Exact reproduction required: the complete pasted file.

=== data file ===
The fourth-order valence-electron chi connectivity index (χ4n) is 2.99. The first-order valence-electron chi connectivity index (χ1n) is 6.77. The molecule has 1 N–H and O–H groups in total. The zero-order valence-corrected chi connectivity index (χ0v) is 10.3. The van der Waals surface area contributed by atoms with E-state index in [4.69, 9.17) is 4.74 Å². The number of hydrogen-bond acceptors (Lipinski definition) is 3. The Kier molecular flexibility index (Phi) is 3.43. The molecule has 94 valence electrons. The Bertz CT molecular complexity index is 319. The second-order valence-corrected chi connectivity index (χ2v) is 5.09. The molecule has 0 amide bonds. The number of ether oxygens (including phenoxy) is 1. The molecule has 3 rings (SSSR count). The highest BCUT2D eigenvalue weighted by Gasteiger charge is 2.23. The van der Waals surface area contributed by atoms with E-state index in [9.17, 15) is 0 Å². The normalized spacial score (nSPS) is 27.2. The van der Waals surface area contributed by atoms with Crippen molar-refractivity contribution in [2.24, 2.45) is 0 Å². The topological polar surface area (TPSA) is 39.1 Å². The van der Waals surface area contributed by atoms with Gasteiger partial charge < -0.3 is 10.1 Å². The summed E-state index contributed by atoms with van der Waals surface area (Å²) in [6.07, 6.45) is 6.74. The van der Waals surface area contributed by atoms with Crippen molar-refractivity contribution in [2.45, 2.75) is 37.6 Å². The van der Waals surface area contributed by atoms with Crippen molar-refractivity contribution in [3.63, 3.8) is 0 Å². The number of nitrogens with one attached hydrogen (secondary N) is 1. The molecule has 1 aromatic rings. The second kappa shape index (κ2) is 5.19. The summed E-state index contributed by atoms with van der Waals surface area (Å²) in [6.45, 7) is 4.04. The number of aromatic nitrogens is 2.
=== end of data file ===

The fourth-order valence-electron chi connectivity index (χ4n) is 2.99. The first-order valence-electron chi connectivity index (χ1n) is 6.77. The molecule has 1 N–H and O–H groups in total. The zero-order valence-corrected chi connectivity index (χ0v) is 10.3. The van der Waals surface area contributed by atoms with E-state index in [4.69, 9.17) is 4.74 Å². The number of hydrogen-bond acceptors (Lipinski definition) is 3. The Kier molecular flexibility index (Phi) is 3.43. The molecule has 94 valence electrons. The Bertz CT molecular complexity index is 319. The second-order valence-corrected chi connectivity index (χ2v) is 5.09. The molecule has 0 amide bonds. The number of ether oxygens (including phenoxy) is 1. The molecule has 3 rings (SSSR count). The highest BCUT2D eigenvalue weighted by Gasteiger charge is 2.23. The van der Waals surface area contributed by atoms with E-state index in [9.17, 15) is 0 Å². The normalized spacial score (nSPS) is 27.2. The van der Waals surface area contributed by atoms with Crippen molar-refractivity contribution in [2.24, 2.45) is 0 Å². The topological polar surface area (TPSA) is 39.1 Å². The van der Waals surface area contributed by atoms with Gasteiger partial charge < -0.3 is 10.1 Å². The summed E-state index contributed by atoms with van der Waals surface area (Å²) in [6.07, 6.45) is 6.74. The van der Waals surface area contributed by atoms with Crippen molar-refractivity contribution in [2.45, 2.75) is 37.6 Å². The van der Waals surface area contributed by atoms with Crippen molar-refractivity contribution in [3.63, 3.8) is 0 Å². The number of nitrogens with one attached hydrogen (secondary N) is 1. The molecule has 1 aromatic rings. The second kappa shape index (κ2) is 5.19. The summed E-state index contributed by atoms with van der Waals surface area (Å²) in [6.45, 7) is 4.04. The number of aromatic nitrogens is 2.